Some liberals may remember Amber as the DECC Secretary (ah, I feel nostalgic for that department already) who took over from Ed Davey; who had a letter leaked about her department not meeting renewable energy targets, thus incurring the wrath of environmentalist organisations. Those of you out there who think of Amber this way will be shaking your head at my headline. But let me explain.
Regardless of whether it is a Tory or Labour government, the first instinct of any incoming British prime minister is to have a close look at his or her parliamentary party, figure out which member of it most politically resembles Joseph McCarthy, and then give them the Home Office. One only need look at Blair’s Home Secretaries for confirmation – John Reid and David Blunkett spring instantly to mind. The reason for this is that no prime minister wants to seem cushy on Home Affairs, and having a solidly right-wing person in the job is felt to give them cover.
Perhaps Amber will become more right-wing as she grows into the job. But she’s very much on the liberal wing of the Tories and if May wanted to pick a proper hard-right individual to replace her she was spoilt for choice. When it fell to Rudd I was genuinely gobsmacked. The fact that it was May, a former Home Secretary herself, who made the move gave it an added layer.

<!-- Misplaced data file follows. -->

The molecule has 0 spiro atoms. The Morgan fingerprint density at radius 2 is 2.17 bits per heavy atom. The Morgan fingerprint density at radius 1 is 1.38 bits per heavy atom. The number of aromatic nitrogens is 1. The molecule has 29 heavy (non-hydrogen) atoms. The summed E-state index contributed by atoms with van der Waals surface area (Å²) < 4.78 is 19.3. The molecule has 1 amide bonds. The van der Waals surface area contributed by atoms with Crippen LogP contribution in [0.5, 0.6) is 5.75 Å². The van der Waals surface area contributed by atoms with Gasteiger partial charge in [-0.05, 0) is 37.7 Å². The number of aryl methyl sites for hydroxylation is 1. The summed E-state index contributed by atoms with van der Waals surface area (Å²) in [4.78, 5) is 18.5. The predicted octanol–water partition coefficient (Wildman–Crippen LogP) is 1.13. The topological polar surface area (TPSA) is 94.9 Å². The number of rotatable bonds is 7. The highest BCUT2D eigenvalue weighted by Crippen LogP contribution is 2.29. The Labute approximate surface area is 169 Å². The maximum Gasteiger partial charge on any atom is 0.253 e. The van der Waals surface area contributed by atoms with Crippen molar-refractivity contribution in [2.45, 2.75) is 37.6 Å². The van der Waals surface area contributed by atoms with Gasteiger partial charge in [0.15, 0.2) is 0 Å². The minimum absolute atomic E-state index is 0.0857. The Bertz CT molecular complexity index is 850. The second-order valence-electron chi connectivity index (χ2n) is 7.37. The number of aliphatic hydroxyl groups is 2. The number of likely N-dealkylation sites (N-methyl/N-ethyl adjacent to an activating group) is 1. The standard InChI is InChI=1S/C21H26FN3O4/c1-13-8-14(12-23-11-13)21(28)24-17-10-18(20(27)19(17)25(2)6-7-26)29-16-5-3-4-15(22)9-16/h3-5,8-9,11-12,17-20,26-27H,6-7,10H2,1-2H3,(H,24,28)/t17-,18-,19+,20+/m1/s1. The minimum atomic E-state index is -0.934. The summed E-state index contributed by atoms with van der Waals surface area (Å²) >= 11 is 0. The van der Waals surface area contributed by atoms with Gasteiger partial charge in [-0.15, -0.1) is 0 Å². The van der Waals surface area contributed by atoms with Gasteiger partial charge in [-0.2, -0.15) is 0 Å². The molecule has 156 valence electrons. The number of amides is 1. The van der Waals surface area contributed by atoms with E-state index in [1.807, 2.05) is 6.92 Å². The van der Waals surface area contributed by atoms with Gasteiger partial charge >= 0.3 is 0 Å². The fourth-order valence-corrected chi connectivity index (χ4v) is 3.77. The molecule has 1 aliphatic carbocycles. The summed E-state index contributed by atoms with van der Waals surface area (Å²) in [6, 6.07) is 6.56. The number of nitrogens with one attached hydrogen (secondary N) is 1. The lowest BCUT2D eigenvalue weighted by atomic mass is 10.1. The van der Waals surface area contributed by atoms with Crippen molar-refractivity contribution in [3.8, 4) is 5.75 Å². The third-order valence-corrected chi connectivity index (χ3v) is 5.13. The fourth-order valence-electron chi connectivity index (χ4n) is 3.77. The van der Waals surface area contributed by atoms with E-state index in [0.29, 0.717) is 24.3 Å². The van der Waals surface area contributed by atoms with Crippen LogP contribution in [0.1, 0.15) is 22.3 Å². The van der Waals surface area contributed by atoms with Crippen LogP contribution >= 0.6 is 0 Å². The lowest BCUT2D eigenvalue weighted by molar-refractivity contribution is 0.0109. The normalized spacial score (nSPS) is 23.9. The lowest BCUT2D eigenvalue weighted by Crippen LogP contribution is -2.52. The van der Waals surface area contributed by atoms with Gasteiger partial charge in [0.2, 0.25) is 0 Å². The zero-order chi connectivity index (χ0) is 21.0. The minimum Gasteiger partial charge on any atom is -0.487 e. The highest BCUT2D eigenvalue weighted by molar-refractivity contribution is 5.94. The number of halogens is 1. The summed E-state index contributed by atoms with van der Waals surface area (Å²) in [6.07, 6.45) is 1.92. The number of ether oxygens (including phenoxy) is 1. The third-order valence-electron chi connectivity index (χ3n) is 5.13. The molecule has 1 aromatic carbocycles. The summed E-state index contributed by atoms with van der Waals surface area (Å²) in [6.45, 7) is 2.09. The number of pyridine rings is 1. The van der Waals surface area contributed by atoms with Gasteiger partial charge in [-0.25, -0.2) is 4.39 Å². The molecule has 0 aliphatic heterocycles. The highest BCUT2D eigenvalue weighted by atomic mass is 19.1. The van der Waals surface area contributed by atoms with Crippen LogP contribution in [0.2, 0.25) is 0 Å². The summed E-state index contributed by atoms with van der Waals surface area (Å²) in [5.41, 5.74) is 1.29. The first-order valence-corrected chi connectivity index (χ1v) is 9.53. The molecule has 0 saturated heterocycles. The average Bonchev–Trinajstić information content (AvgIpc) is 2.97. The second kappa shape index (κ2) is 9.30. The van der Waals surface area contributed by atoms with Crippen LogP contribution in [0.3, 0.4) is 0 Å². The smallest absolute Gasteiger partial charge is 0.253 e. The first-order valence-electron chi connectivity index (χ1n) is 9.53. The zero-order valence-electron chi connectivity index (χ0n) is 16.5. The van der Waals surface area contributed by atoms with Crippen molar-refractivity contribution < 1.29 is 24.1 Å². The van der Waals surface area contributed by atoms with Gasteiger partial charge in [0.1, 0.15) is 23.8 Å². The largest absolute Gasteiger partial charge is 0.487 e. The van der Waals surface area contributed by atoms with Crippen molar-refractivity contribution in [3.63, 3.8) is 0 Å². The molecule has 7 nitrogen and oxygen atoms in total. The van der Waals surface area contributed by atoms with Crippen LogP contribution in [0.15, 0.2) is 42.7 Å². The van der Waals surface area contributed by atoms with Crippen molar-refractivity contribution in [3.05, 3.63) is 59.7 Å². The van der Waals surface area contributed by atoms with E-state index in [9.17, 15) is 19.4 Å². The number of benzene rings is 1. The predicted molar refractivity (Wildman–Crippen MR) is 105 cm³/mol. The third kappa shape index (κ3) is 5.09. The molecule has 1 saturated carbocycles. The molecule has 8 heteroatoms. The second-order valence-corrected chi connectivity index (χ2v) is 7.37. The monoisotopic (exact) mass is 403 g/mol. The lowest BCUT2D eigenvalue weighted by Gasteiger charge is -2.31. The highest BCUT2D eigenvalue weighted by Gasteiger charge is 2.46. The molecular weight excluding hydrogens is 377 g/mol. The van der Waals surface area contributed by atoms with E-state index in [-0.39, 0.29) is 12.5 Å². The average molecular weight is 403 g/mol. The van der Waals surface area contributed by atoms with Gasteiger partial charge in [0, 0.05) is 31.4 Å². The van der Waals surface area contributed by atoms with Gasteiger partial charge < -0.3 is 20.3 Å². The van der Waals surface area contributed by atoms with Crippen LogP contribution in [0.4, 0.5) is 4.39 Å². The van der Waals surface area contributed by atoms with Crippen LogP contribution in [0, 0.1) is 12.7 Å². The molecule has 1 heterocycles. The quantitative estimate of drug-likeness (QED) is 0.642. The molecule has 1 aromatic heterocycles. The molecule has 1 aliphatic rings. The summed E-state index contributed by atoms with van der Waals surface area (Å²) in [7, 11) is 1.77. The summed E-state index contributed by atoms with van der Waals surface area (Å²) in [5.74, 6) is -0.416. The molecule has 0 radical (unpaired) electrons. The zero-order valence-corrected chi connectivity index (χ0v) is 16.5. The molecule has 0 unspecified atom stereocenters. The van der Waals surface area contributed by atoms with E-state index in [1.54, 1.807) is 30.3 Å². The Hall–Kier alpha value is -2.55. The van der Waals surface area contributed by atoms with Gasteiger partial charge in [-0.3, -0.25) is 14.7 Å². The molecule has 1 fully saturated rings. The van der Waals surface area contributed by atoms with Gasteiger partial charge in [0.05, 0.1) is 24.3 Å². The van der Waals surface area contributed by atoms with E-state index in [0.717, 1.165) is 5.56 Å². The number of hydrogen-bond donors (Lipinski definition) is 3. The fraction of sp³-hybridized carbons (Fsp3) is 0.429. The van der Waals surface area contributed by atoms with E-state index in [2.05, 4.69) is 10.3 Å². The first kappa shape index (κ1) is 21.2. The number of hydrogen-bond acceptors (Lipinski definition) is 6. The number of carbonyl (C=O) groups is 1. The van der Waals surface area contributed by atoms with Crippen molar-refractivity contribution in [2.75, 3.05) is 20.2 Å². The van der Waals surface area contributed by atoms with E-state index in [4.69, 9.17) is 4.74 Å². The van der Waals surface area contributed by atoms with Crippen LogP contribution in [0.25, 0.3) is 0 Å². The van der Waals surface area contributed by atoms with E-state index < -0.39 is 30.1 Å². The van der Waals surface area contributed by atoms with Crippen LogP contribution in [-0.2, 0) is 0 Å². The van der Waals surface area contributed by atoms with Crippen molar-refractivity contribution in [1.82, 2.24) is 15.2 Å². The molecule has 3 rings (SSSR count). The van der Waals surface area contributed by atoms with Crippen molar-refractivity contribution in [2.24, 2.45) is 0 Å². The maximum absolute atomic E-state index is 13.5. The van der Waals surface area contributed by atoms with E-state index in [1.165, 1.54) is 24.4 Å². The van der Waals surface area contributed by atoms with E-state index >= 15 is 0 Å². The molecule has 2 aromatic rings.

There is something in this move by May to retain the centre with appointments like Amber Rudd. It is something for Labour to be mindful of – May means to continue attracting swing voters, just as her predecessor did. It’s like she’s siphoned off the hard-right of her party into all means Brexit only and left the rest of the government to get on with it. Whether that is because she wants the Brexiteers to screw it all up, I’ll leave you all to speculate.
Of course, there are several appointments that will make any liberal shudder – Boris Johnson as Foreign Secretary springs to mind – but even these are tactically astute, when you stop and consider them. On this point, you have to admire the Tories this week, if for their organisational ability and nothing else. Dispatching Leadsom, installing May and having a new cabinet before recess is pretty impressive – and that’s before you consider the Labour NEC fiasco and Corbyn threatening to sue the party is the leader of happening as background.
Already it looks like May will be prime minster longer than her predecessor. Her opposition is so fractured that she’s unstoppable for the time being – the only possible exception being forces within her own party. To put it into perspective: she can call an election early and crush Labour, or wait a little while, get the new boundaries in place – and crush Labour, perhaps even more so. The Tories hold every single card.